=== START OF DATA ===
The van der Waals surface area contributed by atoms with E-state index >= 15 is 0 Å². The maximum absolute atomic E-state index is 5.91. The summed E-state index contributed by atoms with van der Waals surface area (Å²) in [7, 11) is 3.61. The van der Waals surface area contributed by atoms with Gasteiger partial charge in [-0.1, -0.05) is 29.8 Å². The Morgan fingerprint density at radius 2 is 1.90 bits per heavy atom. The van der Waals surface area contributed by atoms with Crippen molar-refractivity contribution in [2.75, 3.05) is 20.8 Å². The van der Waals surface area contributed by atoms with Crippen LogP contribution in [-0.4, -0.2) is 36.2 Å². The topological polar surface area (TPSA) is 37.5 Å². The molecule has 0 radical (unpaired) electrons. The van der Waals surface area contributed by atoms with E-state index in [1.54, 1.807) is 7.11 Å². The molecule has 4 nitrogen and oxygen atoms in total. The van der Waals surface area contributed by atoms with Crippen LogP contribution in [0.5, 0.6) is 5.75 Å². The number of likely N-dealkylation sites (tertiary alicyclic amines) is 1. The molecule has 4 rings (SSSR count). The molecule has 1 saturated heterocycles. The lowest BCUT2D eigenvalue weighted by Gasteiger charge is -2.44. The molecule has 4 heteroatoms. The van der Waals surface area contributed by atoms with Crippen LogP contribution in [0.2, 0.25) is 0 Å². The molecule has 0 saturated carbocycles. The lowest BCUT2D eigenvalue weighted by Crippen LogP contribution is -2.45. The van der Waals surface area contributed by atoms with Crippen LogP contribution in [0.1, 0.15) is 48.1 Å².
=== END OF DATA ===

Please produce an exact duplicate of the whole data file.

The van der Waals surface area contributed by atoms with E-state index >= 15 is 0 Å². The maximum absolute atomic E-state index is 5.91. The summed E-state index contributed by atoms with van der Waals surface area (Å²) in [7, 11) is 3.61. The van der Waals surface area contributed by atoms with Gasteiger partial charge in [-0.1, -0.05) is 29.8 Å². The Morgan fingerprint density at radius 2 is 1.90 bits per heavy atom. The van der Waals surface area contributed by atoms with Crippen molar-refractivity contribution in [2.75, 3.05) is 20.8 Å². The van der Waals surface area contributed by atoms with Crippen LogP contribution in [-0.4, -0.2) is 36.2 Å². The topological polar surface area (TPSA) is 37.5 Å². The molecule has 0 radical (unpaired) electrons. The van der Waals surface area contributed by atoms with E-state index in [1.54, 1.807) is 7.11 Å². The molecule has 4 nitrogen and oxygen atoms in total. The van der Waals surface area contributed by atoms with Crippen LogP contribution in [0.5, 0.6) is 5.75 Å². The number of likely N-dealkylation sites (tertiary alicyclic amines) is 1. The molecule has 4 rings (SSSR count). The molecule has 1 saturated heterocycles. The lowest BCUT2D eigenvalue weighted by Gasteiger charge is -2.44. The molecule has 4 heteroatoms. The van der Waals surface area contributed by atoms with Crippen LogP contribution in [0.2, 0.25) is 0 Å². The molecule has 0 saturated carbocycles. The lowest BCUT2D eigenvalue weighted by Crippen LogP contribution is -2.45. The van der Waals surface area contributed by atoms with Crippen LogP contribution in [0.1, 0.15) is 48.1 Å².